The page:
• Comparison of multi-international airport cities in both Europe and the US show that multi-international airport cities have seen no growth or actually shrunk, while single international airport cities have seen growth.
  • United would pull 6% of current capacity and 4% of planned capacity as a result of loss of connecting traffic to support routes that Houston O&D doesn't warrant and/or are already unprofitable but supported by overall network. Future planned routes that would not be flown include Asia/Pacific, Transatlantic, and South America. Auckland and China are specifically cited as examples of routes that cannot be supported by Houston O&D alone, and would be harmed by shifting connecitng traffic on network supporting flights.

Other details include refutations of fare assumptions and traffic stimulation.

link:

http://keepiahstrong.com/docs/UnitedStudyMay3.pdf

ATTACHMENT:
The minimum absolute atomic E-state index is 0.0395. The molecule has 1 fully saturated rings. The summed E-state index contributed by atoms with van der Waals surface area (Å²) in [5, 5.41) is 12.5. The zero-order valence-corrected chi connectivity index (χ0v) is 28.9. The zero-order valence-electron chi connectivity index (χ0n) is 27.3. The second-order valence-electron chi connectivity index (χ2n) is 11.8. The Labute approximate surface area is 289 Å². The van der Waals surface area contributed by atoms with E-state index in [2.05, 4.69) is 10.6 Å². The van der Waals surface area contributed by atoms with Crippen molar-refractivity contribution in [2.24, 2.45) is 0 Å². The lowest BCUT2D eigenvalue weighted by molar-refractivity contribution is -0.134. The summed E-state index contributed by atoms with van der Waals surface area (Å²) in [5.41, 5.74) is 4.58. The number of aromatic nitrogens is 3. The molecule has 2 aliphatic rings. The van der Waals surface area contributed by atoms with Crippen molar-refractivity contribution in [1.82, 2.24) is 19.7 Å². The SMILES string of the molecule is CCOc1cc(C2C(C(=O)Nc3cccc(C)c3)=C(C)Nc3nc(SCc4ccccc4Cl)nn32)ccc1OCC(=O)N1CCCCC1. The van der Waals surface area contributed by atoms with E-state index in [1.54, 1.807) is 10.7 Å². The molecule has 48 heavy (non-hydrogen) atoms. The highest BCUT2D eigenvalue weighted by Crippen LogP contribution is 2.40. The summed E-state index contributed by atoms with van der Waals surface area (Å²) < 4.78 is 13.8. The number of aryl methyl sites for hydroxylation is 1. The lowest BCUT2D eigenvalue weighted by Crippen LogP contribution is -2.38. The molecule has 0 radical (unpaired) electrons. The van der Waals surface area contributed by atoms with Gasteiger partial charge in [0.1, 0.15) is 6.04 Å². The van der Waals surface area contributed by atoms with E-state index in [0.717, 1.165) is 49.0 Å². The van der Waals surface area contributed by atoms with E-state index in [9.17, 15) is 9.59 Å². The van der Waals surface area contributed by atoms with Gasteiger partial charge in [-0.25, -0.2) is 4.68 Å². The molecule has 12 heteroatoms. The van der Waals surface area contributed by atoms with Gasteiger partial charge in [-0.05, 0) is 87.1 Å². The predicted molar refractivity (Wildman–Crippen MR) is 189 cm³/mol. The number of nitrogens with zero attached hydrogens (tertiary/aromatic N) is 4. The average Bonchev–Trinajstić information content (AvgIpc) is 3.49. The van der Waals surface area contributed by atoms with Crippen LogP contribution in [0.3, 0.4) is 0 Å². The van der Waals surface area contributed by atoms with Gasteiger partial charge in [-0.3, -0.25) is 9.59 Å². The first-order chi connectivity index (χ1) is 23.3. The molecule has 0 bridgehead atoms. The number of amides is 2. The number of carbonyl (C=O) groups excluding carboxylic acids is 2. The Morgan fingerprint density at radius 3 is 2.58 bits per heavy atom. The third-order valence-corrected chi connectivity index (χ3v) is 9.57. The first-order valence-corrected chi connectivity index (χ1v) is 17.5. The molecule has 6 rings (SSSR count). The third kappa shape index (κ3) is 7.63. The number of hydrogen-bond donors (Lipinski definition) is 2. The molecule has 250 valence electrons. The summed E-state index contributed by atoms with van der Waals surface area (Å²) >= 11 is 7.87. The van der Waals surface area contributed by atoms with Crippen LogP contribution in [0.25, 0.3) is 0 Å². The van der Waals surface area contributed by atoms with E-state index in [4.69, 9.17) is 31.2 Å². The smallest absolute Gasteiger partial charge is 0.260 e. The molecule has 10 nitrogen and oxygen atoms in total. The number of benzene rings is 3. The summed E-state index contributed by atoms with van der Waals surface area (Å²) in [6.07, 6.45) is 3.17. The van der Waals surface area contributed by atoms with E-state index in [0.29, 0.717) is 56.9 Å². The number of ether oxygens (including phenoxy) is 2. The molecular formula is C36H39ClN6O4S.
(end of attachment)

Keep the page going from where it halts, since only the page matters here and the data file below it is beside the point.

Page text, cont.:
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The study United commissioned is finally available.

Some of the main points not already hashed by the media -

  • United has added more flts to IAH than any of its other hubs since the merger and IAH has grown more since 1996 alone than Hobby has in total current flying.
  • The comparison to the MIA/FLL situation is invalid because it neglects the fact that AA dismantled its San Juan hub during the same period to increase MIA, and that AA Latin traffic is actually down overall from where it was.
  • The comparison to ORD/MDW is also invalid since it ignores that Mexicana ceased operation in this period, that carriers were only backfilling, and total Latin traffic is actually down.
  • Comparison of multi-international airport cities in both Europe and the US show that multi-international airport cities have seen no growth or actually shrunk, while single international airport cities have seen growth.
  • United would pull 6% of current capacity and 4% of planned capacity as a result of loss of connecting traffic to support routes that Houston O&D doesn't warrant and/or are already unprofitable but supported by overall network. Future planned routes that would not be flown include Asia/Pacific, Transatlantic, and South America. Auckland and China are specifically cited as examples of routes that cannot be supported by Houston O&D alone, and would be harmed by shifting connecitng traffic on network supporting flights.

Other details include refutations of fare assumptions and traffic stimulation.

link: